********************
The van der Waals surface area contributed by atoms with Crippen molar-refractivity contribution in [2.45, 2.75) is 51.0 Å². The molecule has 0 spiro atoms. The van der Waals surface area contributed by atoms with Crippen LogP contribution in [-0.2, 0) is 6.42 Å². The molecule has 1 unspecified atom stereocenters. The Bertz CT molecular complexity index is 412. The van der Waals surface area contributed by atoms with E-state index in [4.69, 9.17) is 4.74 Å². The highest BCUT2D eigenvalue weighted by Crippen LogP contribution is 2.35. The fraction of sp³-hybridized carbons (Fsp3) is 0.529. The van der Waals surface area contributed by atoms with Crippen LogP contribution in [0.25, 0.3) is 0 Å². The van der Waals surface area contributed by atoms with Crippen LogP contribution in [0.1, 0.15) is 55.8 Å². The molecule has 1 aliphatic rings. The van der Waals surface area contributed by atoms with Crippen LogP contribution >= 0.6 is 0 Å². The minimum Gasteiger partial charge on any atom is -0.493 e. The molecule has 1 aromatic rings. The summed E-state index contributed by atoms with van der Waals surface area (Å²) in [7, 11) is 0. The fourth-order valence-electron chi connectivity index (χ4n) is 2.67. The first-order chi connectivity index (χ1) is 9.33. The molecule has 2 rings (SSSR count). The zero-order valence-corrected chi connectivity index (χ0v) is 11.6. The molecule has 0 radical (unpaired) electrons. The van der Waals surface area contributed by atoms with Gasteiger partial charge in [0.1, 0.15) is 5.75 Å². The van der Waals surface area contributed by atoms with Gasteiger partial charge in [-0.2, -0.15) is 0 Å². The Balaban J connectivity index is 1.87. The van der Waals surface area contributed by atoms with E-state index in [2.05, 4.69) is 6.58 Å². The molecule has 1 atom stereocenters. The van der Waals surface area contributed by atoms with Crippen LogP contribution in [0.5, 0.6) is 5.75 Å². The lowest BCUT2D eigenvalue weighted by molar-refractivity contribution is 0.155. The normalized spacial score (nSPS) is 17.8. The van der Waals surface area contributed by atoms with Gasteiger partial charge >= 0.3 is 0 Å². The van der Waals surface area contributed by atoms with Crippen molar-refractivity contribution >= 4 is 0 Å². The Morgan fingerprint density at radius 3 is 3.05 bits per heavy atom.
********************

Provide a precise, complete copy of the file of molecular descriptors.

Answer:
The van der Waals surface area contributed by atoms with Crippen molar-refractivity contribution in [2.45, 2.75) is 51.0 Å². The molecule has 0 spiro atoms. The van der Waals surface area contributed by atoms with Crippen LogP contribution in [-0.2, 0) is 6.42 Å². The molecule has 1 unspecified atom stereocenters. The Bertz CT molecular complexity index is 412. The van der Waals surface area contributed by atoms with E-state index in [4.69, 9.17) is 4.74 Å². The highest BCUT2D eigenvalue weighted by Crippen LogP contribution is 2.35. The fraction of sp³-hybridized carbons (Fsp3) is 0.529. The van der Waals surface area contributed by atoms with Crippen LogP contribution in [0.25, 0.3) is 0 Å². The van der Waals surface area contributed by atoms with Crippen LogP contribution in [0.1, 0.15) is 55.8 Å². The molecule has 1 aliphatic rings. The van der Waals surface area contributed by atoms with Crippen LogP contribution >= 0.6 is 0 Å². The minimum Gasteiger partial charge on any atom is -0.493 e. The molecule has 1 aromatic rings. The summed E-state index contributed by atoms with van der Waals surface area (Å²) in [7, 11) is 0. The fourth-order valence-electron chi connectivity index (χ4n) is 2.67. The first-order chi connectivity index (χ1) is 9.33. The molecule has 2 rings (SSSR count). The zero-order valence-corrected chi connectivity index (χ0v) is 11.6. The molecule has 0 radical (unpaired) electrons. The van der Waals surface area contributed by atoms with Gasteiger partial charge in [0.1, 0.15) is 5.75 Å². The van der Waals surface area contributed by atoms with Gasteiger partial charge in [-0.2, -0.15) is 0 Å². The Balaban J connectivity index is 1.87. The van der Waals surface area contributed by atoms with E-state index in [2.05, 4.69) is 6.58 Å². The molecule has 1 atom stereocenters. The van der Waals surface area contributed by atoms with Crippen LogP contribution in [0.5, 0.6) is 5.75 Å². The lowest BCUT2D eigenvalue weighted by molar-refractivity contribution is 0.155. The normalized spacial score (nSPS) is 17.8. The van der Waals surface area contributed by atoms with Gasteiger partial charge >= 0.3 is 0 Å². The van der Waals surface area contributed by atoms with Crippen molar-refractivity contribution >= 4 is 0 Å². The Morgan fingerprint density at radius 3 is 3.05 bits per heavy atom.